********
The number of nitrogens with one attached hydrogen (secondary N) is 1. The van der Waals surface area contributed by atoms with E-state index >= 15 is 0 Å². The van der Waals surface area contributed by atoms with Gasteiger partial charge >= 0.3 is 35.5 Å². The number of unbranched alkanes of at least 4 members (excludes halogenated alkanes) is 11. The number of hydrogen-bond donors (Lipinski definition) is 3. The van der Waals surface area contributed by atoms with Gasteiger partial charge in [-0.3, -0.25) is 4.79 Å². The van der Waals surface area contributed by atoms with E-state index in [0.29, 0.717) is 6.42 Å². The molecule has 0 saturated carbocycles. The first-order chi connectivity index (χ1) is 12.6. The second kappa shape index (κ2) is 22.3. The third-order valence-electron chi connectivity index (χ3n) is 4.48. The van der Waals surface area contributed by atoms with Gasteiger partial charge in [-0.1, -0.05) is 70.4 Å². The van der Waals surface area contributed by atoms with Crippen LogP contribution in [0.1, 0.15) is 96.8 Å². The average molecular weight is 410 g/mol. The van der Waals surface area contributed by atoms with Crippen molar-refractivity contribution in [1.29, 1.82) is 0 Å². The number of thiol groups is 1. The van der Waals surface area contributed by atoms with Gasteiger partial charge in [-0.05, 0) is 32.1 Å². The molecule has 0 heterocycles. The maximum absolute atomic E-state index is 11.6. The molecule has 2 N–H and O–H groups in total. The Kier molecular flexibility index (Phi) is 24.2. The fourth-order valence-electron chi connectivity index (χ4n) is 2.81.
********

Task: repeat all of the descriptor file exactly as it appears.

The number of nitrogens with one attached hydrogen (secondary N) is 1. The van der Waals surface area contributed by atoms with E-state index >= 15 is 0 Å². The van der Waals surface area contributed by atoms with Gasteiger partial charge >= 0.3 is 35.5 Å². The number of unbranched alkanes of at least 4 members (excludes halogenated alkanes) is 11. The number of hydrogen-bond donors (Lipinski definition) is 3. The van der Waals surface area contributed by atoms with Gasteiger partial charge in [-0.3, -0.25) is 4.79 Å². The van der Waals surface area contributed by atoms with E-state index in [0.29, 0.717) is 6.42 Å². The molecule has 0 saturated carbocycles. The first-order chi connectivity index (χ1) is 12.6. The second kappa shape index (κ2) is 22.3. The third-order valence-electron chi connectivity index (χ3n) is 4.48. The van der Waals surface area contributed by atoms with Gasteiger partial charge in [-0.1, -0.05) is 70.4 Å². The van der Waals surface area contributed by atoms with Crippen LogP contribution in [0.1, 0.15) is 96.8 Å². The average molecular weight is 410 g/mol. The van der Waals surface area contributed by atoms with Crippen molar-refractivity contribution in [1.29, 1.82) is 0 Å². The number of thiol groups is 1. The van der Waals surface area contributed by atoms with Gasteiger partial charge in [-0.05, 0) is 32.1 Å². The molecule has 0 heterocycles. The maximum absolute atomic E-state index is 11.6. The molecule has 2 N–H and O–H groups in total. The Kier molecular flexibility index (Phi) is 24.2. The fourth-order valence-electron chi connectivity index (χ4n) is 2.81.